Ash spewing from an erupting volcano closed the airport serving Indonesia's second-biggest city Thursday, as millions of people were travelling across the archipelago ahead of the Muslim holiday of Eid.
The shutdown of the international airport serving Surabaya, on the main island of Java, came days after the airport on the nearby resort island of Bali was closed by ash from the same volcano, stranding thousands of holidaymakers.
Authorities ordered the closure of Juanda Airport near Surabaya between 1:30 pm (0630 GMT) and 8:30 pm due to increased activity from Mount Raung, which has been erupting violently in recent weeks, airport spokeswoman Liza Anindya told AFP.
"The concern is that the ash might affect flights," she said.
Indonesian flag carrier Garuda announced all its flights to and from Surabaya would be cancelled while the airport was closed, while budget airline AirAsia axed all its flights to and from the city on Thursday.
The domestic airport serving the city of Malang on Java was also closed by ash from Mount Raung, while another erupting volcano forced the closure of the airport on the remote, eastern island of Ternate, the transport ministry said.
The closures came during peak holiday season in Indonesia, when people in the world's most populous Muslim-majority country flood out of cities and head to their home towns and villages to spend Eid with their families.
The celebration, which comes at the end of the fasting month of Ramadan, is expected to fall on Friday in Indonesia.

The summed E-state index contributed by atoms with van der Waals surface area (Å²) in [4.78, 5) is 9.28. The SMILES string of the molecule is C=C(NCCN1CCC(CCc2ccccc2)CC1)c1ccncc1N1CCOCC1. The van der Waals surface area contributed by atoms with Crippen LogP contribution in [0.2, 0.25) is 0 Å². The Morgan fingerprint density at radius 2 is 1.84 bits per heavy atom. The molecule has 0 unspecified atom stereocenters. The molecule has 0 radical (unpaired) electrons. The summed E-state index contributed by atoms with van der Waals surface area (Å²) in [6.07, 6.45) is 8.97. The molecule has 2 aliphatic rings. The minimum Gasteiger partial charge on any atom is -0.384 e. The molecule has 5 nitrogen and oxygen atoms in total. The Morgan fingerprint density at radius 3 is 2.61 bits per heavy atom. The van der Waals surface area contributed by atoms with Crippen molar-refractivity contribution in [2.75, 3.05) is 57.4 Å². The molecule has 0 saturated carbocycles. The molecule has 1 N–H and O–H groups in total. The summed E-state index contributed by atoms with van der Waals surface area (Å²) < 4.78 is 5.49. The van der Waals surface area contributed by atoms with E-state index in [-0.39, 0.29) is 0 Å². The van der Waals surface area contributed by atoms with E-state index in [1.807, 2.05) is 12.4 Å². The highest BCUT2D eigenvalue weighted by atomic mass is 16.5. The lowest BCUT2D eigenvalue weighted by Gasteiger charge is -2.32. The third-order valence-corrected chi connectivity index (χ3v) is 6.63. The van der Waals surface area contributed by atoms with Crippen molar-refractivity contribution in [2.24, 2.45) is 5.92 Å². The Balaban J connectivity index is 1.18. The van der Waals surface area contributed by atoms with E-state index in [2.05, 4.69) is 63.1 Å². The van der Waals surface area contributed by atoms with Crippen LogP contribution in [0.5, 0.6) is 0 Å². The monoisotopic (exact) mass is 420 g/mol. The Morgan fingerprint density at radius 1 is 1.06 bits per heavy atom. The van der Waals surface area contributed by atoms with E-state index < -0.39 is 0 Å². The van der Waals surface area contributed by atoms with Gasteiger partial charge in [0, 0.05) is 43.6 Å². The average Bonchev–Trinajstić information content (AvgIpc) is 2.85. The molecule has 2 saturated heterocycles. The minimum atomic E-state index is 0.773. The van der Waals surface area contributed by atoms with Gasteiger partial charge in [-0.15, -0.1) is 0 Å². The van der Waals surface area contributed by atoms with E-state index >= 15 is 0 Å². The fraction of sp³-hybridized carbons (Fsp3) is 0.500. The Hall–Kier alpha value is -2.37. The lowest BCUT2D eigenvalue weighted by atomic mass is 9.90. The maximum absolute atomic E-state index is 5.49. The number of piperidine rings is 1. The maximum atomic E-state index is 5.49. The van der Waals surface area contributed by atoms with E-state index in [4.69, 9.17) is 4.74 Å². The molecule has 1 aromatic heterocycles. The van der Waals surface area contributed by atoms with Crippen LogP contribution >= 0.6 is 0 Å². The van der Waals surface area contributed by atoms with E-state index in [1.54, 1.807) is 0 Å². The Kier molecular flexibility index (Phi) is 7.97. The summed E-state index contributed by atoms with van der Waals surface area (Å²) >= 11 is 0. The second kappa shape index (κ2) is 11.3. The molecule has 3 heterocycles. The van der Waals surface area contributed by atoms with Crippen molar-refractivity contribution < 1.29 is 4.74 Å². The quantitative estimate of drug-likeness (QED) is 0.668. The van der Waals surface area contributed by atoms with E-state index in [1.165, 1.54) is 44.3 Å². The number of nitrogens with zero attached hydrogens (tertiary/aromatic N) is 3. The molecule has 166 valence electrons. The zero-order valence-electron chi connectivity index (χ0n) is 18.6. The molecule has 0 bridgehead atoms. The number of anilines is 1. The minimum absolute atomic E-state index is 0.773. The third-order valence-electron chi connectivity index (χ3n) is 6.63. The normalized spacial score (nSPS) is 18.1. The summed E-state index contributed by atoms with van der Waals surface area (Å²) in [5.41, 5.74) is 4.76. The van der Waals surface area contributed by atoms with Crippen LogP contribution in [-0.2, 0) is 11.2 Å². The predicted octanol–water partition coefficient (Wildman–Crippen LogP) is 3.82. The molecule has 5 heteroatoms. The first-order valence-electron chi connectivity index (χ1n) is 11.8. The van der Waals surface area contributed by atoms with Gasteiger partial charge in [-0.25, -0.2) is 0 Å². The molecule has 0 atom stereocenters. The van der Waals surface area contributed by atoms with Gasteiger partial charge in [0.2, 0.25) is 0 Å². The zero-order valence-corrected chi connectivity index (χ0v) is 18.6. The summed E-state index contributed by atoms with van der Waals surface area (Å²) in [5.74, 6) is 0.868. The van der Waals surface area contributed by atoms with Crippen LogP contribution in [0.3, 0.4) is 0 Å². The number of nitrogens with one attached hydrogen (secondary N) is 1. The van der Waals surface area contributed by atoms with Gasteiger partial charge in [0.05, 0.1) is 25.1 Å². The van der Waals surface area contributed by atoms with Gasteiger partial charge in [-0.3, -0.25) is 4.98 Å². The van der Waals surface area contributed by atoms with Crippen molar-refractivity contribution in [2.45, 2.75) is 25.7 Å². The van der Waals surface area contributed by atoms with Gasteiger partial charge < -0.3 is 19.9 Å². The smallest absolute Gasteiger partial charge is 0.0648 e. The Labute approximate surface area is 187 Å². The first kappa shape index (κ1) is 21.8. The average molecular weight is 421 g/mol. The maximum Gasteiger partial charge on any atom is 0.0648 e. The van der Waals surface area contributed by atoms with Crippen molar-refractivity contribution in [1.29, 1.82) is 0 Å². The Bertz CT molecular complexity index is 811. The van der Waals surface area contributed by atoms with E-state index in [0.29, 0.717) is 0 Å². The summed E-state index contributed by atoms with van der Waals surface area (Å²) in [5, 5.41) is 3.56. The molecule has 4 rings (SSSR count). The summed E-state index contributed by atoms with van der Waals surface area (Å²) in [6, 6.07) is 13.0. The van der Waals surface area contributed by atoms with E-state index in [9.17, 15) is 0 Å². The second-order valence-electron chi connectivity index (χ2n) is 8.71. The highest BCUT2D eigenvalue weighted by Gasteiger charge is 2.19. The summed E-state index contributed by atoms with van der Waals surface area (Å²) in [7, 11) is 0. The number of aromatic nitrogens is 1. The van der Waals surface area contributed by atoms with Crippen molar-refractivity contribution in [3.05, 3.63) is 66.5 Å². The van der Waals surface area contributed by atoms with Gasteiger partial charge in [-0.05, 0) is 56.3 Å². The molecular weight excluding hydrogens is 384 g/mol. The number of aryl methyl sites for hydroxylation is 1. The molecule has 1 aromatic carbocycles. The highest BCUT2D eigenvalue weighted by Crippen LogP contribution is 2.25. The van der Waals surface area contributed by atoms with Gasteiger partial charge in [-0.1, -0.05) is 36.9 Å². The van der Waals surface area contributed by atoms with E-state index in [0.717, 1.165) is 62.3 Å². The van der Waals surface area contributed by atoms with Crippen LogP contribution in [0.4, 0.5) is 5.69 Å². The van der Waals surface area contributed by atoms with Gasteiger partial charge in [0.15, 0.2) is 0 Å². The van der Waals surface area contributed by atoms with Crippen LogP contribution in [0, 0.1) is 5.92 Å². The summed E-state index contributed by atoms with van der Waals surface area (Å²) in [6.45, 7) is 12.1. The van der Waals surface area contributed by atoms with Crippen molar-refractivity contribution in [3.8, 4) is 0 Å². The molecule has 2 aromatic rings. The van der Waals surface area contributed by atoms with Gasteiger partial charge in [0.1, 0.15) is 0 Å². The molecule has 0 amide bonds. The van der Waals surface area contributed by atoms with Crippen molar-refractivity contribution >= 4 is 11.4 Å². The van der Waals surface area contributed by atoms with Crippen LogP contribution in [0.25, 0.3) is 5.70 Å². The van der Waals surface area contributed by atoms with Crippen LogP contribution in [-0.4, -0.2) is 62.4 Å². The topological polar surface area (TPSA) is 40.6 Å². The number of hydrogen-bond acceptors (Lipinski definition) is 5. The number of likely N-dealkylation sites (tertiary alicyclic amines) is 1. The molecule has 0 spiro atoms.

Authorities raised the alert status of Mount Raung, on Java about 110 miles (180 kilometres) west of Surabaya, to the second-highest level last month as the volcano began emitting clouds of hot ash and lava.
The airport on Bali, a top holiday destination that attracts millions of foreign visitors each year, was closed twice last week during peak season, with the longest shutdown lasting two days.
Thousands of tourists were left stranded at the island's Ngurah Rai airport as almost 900 flights were cancelled or delayed.
Disaster agency spokesman Sutopo Purwo Nugroho said that Mount Raung was hurling thick smoke up to 2,000 metres (6,500 feet) into the air on Thursday. No evacuations of nearby residents were necessary at the moment, he added.
Air traffic is regularly disrupted by volcanic eruptions in Indonesia, which is home to 130 active volcanoes.
The main concern for airlines regarding volcanic ash is not that it can affect visibility but rather that it could damage aircraft, as it turns into molten glass when sucked into engines, according to experts.